Critical Thinking on Mathew Dickson’s Article Neustadt writes extensively on the revolution of the presidential system. This article by Mathew Dickson is a reflection of the teachings of Neustadt on information gathering by the presidency…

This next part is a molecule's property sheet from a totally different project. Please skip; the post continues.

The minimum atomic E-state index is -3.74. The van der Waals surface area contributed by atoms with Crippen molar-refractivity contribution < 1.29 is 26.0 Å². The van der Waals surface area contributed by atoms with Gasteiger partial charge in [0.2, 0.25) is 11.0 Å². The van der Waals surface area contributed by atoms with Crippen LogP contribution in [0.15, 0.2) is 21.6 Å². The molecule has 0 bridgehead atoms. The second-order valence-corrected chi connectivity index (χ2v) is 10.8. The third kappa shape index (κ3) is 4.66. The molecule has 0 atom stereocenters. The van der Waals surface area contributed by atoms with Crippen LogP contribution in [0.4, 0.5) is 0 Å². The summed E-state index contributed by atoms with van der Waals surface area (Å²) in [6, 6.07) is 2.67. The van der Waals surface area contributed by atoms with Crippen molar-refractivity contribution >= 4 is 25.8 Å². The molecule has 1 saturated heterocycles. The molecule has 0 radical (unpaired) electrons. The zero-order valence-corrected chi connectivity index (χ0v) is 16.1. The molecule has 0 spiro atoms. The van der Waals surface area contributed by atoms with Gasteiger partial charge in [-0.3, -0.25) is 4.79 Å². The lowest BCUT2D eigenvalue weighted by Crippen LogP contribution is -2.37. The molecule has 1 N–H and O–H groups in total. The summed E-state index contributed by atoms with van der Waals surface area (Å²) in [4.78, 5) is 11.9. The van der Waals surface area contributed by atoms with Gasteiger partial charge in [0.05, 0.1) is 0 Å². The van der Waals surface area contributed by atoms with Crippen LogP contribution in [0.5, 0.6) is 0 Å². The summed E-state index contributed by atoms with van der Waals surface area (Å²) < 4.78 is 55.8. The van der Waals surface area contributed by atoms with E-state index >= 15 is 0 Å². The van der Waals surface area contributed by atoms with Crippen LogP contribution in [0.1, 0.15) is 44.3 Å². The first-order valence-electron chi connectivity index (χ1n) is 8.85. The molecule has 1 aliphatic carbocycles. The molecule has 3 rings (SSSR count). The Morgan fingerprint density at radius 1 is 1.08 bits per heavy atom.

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According to Neustadt, the presidency is an institution, and therefore the main tenet of institutionalism is a focus on the office of the presidency, as opposed to the person occupying the office of the presidency (Dickson, 260). In as much as Dickson (278) agrees with this notion that the presidency is an institution, he doesn’t denote that there are other factors that might influence an individual who hold an office, apart from the rules that guide the operations of the presidency. These factors are the inter-personal factors of the leader, which might include their academic levels, childhood experiences, religious believes, etc. On this basis, Neustadt has some bias in his study of the presidency, by insisting that it is the rules that guide the office which affect the manner in which an individual operates. Dickson (261) recognizes the immense role that Neustadt has played in the advancement of the studies involving the presidency. This is because other scholars borrowed from the tenets of institutionalism to develop other theories of the presidency. The theory under consideration is the new institutional theory. Dickson (260) argues that due to the inefficiencies of institutionalism, other theorists developed the new institutional theory for purposes of guiding the presidency, in their attempt to collect information, for bargaining purposes. However, Dickson (287) is quick to denote that new institutional theory has failed to help the presidency in acquiring information that can be used for bargaining purposes. This is because new institutionalism has failed to develop efficient and proper channels in which the office of the presidency can follow for purposes of collecting information to use for bargaining. Dickson (260) therefore prefers older channels of presidential communication, as opposed to the newer methods of presidential control. For instance, Dickson advocates for institutionalism theory, as opposed to new institutional theories of the presidency. This is despite the failure of new institutional theory to factor in the cognitive and personality of the leader in their decision making process. However, in explaining in his points, Dickson goes back to history, and analyzes the presidency of Roosevelt, Lyndon’s presidency, etc. Dickson (266) argues that institutional theory arose out of the need of the presidency to acquire information, and use that information for bargaining purposes. Access of accurate information is a very valuable tool for any leader. The manner in which a leader acquires and disseminates information is a crucial factor on whether he or she will succeed during their presidency. Neustadt knew of the value of information, and he thus developed his ideas based on the desire to develop an efficient method in which the aides of a president can help him or her to acquire the necessary information for bargaining purposes (p. 277). This article manages to use relevant examples in articulating the various points contained in it. For example, Dickson (262) manages to explain the various bureaucratic processes that occur at white house. This is in regard to acquisition of information, and its subsequent dissemination. For example, he denotes that when Roosevelt took the office of the presidency, he managed to create an office referred to as the executive office of the presidency (Dickson, 262). This office was responsible for personnel, policy planning and budgeting. He manages to effectively compare the
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